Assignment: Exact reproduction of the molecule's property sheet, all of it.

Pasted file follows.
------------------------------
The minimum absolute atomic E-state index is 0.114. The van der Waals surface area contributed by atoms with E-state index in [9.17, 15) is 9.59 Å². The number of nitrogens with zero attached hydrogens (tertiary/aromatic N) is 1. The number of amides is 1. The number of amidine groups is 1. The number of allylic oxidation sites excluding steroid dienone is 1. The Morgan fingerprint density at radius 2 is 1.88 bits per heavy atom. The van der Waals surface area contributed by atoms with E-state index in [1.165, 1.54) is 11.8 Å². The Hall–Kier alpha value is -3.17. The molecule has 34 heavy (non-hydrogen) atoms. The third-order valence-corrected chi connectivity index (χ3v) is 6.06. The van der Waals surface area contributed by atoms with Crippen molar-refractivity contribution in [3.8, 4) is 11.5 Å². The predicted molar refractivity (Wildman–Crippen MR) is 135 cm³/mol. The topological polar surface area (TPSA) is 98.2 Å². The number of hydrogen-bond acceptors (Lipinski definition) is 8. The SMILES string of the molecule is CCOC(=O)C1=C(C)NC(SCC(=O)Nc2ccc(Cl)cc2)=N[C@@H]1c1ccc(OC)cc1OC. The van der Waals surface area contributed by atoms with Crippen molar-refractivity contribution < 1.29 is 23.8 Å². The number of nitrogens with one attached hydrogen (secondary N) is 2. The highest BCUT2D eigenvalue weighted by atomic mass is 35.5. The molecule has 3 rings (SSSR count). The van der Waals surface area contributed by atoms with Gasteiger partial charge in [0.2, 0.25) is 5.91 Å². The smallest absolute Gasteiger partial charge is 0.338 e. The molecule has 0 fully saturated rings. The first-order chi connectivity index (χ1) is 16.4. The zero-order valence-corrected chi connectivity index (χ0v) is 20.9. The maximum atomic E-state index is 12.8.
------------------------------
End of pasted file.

The minimum absolute atomic E-state index is 0.114. The van der Waals surface area contributed by atoms with E-state index in [9.17, 15) is 9.59 Å². The number of nitrogens with zero attached hydrogens (tertiary/aromatic N) is 1. The number of amides is 1. The number of amidine groups is 1. The number of allylic oxidation sites excluding steroid dienone is 1. The Morgan fingerprint density at radius 2 is 1.88 bits per heavy atom. The van der Waals surface area contributed by atoms with E-state index in [1.165, 1.54) is 11.8 Å². The Hall–Kier alpha value is -3.17. The molecule has 34 heavy (non-hydrogen) atoms. The third-order valence-corrected chi connectivity index (χ3v) is 6.06. The van der Waals surface area contributed by atoms with Crippen molar-refractivity contribution in [3.8, 4) is 11.5 Å². The predicted molar refractivity (Wildman–Crippen MR) is 135 cm³/mol. The topological polar surface area (TPSA) is 98.2 Å². The number of hydrogen-bond acceptors (Lipinski definition) is 8. The SMILES string of the molecule is CCOC(=O)C1=C(C)NC(SCC(=O)Nc2ccc(Cl)cc2)=N[C@@H]1c1ccc(OC)cc1OC. The van der Waals surface area contributed by atoms with Crippen molar-refractivity contribution < 1.29 is 23.8 Å². The number of nitrogens with one attached hydrogen (secondary N) is 2. The highest BCUT2D eigenvalue weighted by atomic mass is 35.5. The molecule has 3 rings (SSSR count). The van der Waals surface area contributed by atoms with Gasteiger partial charge in [0.2, 0.25) is 5.91 Å². The smallest absolute Gasteiger partial charge is 0.338 e. The molecule has 0 fully saturated rings. The first-order chi connectivity index (χ1) is 16.4. The zero-order valence-corrected chi connectivity index (χ0v) is 20.9. The maximum atomic E-state index is 12.8.